Years ago, when Ted Hotaling was playing professional basketball overseas, he went in for a pump fake and fell. He slammed his head on the hard court.
Hotaling was lucky. His coaches and athletic directors held him out and sent him to the hospital after the game, where they discovered he had a concussion. Back then, there weren't stringent concussion protocols, and people didn't know that cumulative hits to the head could cause lasting damage to an athlete's health.
"At the time, concussions weren't on the forefront on a lot of people's mindsets as they are now," recalled Hotaling, who is now the head men's basketball coach at the University of New Haven in Connecticut.
Even now, when most people think of sports that pose concussion risks, they probably think of football, hockey or X Games-style snowboarding and skateboarding -- not basketball.
But in 2010, a study in Pediatrics showed that 375,000 youths are sent to the emergency room each year due to basketball-related injuries. Although the total number of injuries declined over a 10-year period, the report highlighted a 70 percent increase in traumatic brain injuries on the court. Just this past December, a Seton Hall college basketball player was hospitalized for a few days when he was fouled and came down on the left side of his head.
To help protect their players, the University of New Haven men's basketball team is turning to technology. During practice, players wear Triax head sensors that are small enough to be slipped into a headband. The sensors track the g-force of a hit to the head, which can cause jarring movement of the brain inside the skull.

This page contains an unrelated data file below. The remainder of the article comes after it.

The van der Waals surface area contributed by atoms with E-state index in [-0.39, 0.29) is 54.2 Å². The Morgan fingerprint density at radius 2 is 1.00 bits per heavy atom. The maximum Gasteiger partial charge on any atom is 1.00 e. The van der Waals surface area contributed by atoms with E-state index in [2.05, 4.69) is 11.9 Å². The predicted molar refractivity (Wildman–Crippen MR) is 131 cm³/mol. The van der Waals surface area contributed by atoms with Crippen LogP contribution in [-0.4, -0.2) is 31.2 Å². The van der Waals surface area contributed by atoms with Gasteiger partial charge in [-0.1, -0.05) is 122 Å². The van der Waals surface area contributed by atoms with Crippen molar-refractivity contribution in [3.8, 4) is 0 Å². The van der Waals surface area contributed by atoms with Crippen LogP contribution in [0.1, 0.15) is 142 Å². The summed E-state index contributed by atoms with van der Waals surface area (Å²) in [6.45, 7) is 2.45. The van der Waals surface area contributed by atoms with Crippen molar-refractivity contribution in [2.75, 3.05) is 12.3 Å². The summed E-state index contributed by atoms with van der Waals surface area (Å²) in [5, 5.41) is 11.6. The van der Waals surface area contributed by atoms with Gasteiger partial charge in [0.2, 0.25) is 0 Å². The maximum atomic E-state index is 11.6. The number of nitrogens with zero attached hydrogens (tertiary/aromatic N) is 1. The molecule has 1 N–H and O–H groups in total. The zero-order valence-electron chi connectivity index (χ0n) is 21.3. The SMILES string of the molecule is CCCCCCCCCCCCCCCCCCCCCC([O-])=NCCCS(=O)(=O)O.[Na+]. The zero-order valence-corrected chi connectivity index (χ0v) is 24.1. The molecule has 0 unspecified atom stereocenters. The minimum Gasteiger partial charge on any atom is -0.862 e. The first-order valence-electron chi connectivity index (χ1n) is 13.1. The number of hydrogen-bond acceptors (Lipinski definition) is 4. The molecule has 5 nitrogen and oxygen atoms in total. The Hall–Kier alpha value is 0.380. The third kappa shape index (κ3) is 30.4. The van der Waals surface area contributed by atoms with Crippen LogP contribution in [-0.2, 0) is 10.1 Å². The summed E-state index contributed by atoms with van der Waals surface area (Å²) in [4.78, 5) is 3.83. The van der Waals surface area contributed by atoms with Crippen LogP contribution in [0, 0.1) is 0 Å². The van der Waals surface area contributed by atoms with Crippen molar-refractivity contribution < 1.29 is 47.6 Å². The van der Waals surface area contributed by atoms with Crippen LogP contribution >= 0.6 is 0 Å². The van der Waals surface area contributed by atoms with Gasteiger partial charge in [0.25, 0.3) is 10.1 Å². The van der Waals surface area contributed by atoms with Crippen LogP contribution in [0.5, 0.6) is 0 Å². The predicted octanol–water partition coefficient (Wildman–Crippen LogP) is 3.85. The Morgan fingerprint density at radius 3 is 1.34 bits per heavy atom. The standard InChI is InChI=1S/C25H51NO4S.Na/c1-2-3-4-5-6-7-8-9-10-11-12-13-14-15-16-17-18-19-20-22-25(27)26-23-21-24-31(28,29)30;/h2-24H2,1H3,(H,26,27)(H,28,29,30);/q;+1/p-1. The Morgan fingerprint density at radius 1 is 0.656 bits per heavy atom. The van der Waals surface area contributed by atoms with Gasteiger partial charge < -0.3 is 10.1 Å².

The data is then sent wirelessly in real-time to computer software that compiles the findings. Athletic trainers can then see which player just got hit in the head and how hard the hit was. They can track how hard and how many times that player sustained a head injury during that practice, the season, or even the course of their sports career.
At the end of the season, the University of New Haven will send the data to the Sports Legacy Institute to help further concussion research.
Chris Nowinski, a former athlete himself, co-founded the Sports Legacy Institute with Dr. Robert Cantu, a clinical professor of neurosurgery at Boston University School of Medicine, in order to learn more about concussions and spread awareness about their dangers.
The Sports Legacy Institute is known for its partnership with Boston University to study chronic traumatic encephalopathy (CTE), an Alzheimer's-like brain disease that is diagnosed after death in athletes who experienced repeated concussions and head blows during their athletic careers. The collaboration is sometimes referred to as the CTE Brain Bank.
Nowinski explained that the data collected by the Triax sensors will help medical professionals diagnose concussions and better understand their impact on health. Because the sensors are small and can be worn in virtually every sport, they are looking to collect data on a variety of different activities.
"This will eventually be on everybody's head so we can understand really what are the risks to the brain in these sports," he said.
"(I) never had a diagnosed concussion in my entire soccer or football career, although now I know I had them. I just never thought twice about them," he said, speculating that he's suffered at least 10 concussions that he can remember.